Csillagászat (Hírfigyelő)

Sunspot AR 2673 activity. 07/09/2017, 13:30-14:30

napkitores.hu - 2017. szeptember 22. 22:30
Equipment: -telescopes Celestron 102\660+Coronado PST H-alpha -mount Celestron NexStar SE -ZWO Ir-cut filter -ZWO 290 MC camera. Animation from 105 ...

Ayaw nila si MAYMAY na nasa gilid kaya pinaupo nila | Oh Maymay aming Prinsesa

napkitores.hu - 2017. szeptember 22. 22:30
Please join our Official Mayward Fandom Page. Click lang sa Link Below https://www.facebook.com/groups/MaywardFandom/

Amazing Mysterious ?? UFO Alien Ship Seen In Arizona 2017

napkitores.hu - 2017. szeptember 22. 22:30
This is a video compilation of captured #UFO footage that was caught on #camera in 2016 and 2017. The UFO caught on camera is claimed to be proof of ...

NASA'S OSIRIS-REx spacecraft slingshots past Earth

sciencedaily.com - 2017. szeptember 22. 22:25
NASA's asteroid sample return spacecraft successfully used Earth's gravity on Friday to slingshot itself on a path toward the asteroid Bennu, for a rendezvous next August.

S&T Webinar: When’s the Next Solar Eclipse?

skyandtelescope.com-MostRecent - 2017. szeptember 22. 21:25

If you loved seeing August's solar eclipse and are eager to see another one, don't miss this live webinar on upcoming total and annular solar eclipses.

You'll need to head to the Southern Hemisphere to see the total solar eclipses in 2019, 2020, or 2021.
Fred Espenak / eclipsewise.com

Now that the Great American Eclipse of 2017 has come and gone, I’m already getting scads of emails from people who can’t wait to witness totality again. “When’s the next solar eclipse?” they ask. “Where can I sign up for more information?”

There’s no “TSE” in 2018. Instead, nearly two years will pass until your next opportunity to stand in the Moon’s shadow again. On paper, the solar eclipse of July 2, 2019, offers up to 4m 33s of totality, nearly double what eclipse-goers witnessed next August. However, to experience that you’ll need to be bobbing somewhere in the South Pacific Ocean or standing in central Chile or Argentina (the path’s only landfall).

But where are the best locations? And what about the eclipses after that? Fortunately, you can have all your questions answered this coming week, when eclipse-chase Jamie Carter will be offer a live webinar about the solar eclipses in 2019 and afterward. He’ll share with you the essential characteristics and travel possibilities of upcoming solar eclipses to help you choose which to see.

Science writer and eclipse-chaser Jamie Carter

Carter is a science journalist and author who specializes in eclipses, stargazing, and dark-sky destinations. He's the author of The Great South American Eclipse Travel Guide for July 2, 2019, When Is The Next Eclipse? When, Where & Wow to see Solar & Lunar Eclipses 2018-2030, and A Stargazing Program For Beginners. He also runs whenisthenexteclipse.com.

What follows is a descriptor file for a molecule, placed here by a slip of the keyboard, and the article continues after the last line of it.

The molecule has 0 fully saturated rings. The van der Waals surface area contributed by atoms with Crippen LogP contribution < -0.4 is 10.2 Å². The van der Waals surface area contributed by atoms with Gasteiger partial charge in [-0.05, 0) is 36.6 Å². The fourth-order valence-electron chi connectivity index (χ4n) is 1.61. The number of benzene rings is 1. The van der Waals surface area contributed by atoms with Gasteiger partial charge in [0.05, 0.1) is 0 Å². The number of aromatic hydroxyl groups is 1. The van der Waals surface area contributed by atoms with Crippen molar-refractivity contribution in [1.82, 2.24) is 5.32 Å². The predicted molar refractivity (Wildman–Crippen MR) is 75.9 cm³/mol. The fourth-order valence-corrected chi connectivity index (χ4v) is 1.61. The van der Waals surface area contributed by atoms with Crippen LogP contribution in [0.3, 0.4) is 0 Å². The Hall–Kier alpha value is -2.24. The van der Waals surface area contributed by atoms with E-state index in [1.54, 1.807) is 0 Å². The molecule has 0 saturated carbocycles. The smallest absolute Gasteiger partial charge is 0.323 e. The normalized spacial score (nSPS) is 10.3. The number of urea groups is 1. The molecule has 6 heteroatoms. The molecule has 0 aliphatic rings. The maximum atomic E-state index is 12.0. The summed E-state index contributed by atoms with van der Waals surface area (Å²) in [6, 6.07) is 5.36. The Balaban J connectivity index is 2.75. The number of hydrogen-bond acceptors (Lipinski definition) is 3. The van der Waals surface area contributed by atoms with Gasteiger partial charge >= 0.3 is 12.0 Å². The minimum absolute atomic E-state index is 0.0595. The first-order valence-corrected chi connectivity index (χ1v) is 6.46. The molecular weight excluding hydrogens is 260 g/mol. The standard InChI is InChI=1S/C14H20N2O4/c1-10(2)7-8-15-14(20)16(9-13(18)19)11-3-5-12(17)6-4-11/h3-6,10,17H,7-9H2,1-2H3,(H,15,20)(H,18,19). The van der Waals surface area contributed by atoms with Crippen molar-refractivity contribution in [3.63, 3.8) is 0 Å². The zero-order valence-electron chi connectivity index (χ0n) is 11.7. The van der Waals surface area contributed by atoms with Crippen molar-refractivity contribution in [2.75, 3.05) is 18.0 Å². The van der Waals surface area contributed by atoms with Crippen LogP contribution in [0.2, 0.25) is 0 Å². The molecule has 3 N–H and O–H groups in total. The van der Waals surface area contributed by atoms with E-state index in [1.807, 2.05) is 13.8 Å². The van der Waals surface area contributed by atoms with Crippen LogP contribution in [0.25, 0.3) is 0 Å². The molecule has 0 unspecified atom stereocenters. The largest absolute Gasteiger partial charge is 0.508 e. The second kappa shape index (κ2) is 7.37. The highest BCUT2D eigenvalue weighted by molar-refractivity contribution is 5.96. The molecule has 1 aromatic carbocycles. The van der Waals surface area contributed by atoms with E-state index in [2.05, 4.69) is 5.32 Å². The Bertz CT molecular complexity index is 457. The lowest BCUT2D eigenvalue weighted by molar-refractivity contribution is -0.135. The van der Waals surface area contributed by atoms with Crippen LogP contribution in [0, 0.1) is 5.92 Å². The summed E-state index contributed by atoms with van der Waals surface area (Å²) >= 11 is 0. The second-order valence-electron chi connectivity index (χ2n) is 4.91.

Seeing a solar eclipse under clear skies is never guaranteed, but you can maximize your chances, your budget, and your vacation time by participating in Carter’s discussion about eclipse-chasing in the next decade.

I'll be hosting this exciting presentation, and I hope you'll join me. It's $29.99 to participate (or to download afterward), but it will be well worth the cost. Click here to register, and I look forward to having you join us.

The post S&T Webinar: When’s the Next Solar Eclipse? appeared first on Sky & Telescope.

Scientists Urge Europe to Stick With “Armageddon”-style Asteroid Mission

universetoday - 2017. szeptember 22. 21:06

For decades, scientists have known that in near-Earth space there are thousands of comets and asteroids that periodically cross Earth’s orbit. These Near-Earth Objects (NEOs) are routinely tracked by NASA’s Center for Near Earth Object Studies (CNEOS) to make sure that none pose a risk of collision with our planet. Various programs and missions have also been proposed to divert or destroy any asteroids that might pass too closely to Earth in the future.

One such mission is the Asteroid Impact & Deflection Assessment (AIDA), a collaborative effort between NASA and the European Space Agency (ESA). Recently, the ESA announced that it would be withdrawing from this mission due to budget constraints. But this past Wednesday (Sept. 20th), during the European Planetary Science Conference in Riga, a group of international scientists urged them to reconsider.

In addition to NASA and the ESA, AIDA was designed with assistance from the Observatoire de la Côte d´Azur (OCA), and the Johns Hopkins University Applied Physics Laboratory (JHUAPL). To test possible asteroid deflection techniques, the mission intends to send a spacecraft to crash into the tiny moon of the distant asteroid named Didymos (nicknamed “Didymoon”) by 2022 to alter its trajectory.

Artist’s impression of the path DART will take to reach the asteroid Didymos. Credit: NASA

This mission would be a first for scientists, and would test the capabilities of space agencies to divert rocks away from Earth’s orbit. NASA’s contribution to this mission is known as the Double Asteroid Redirection Test (DART), the spacecraft which would be responsible for crashing into Didymoon. Plans for this spacecraft recently entered Phase B, having met with approval, but still in need of further development.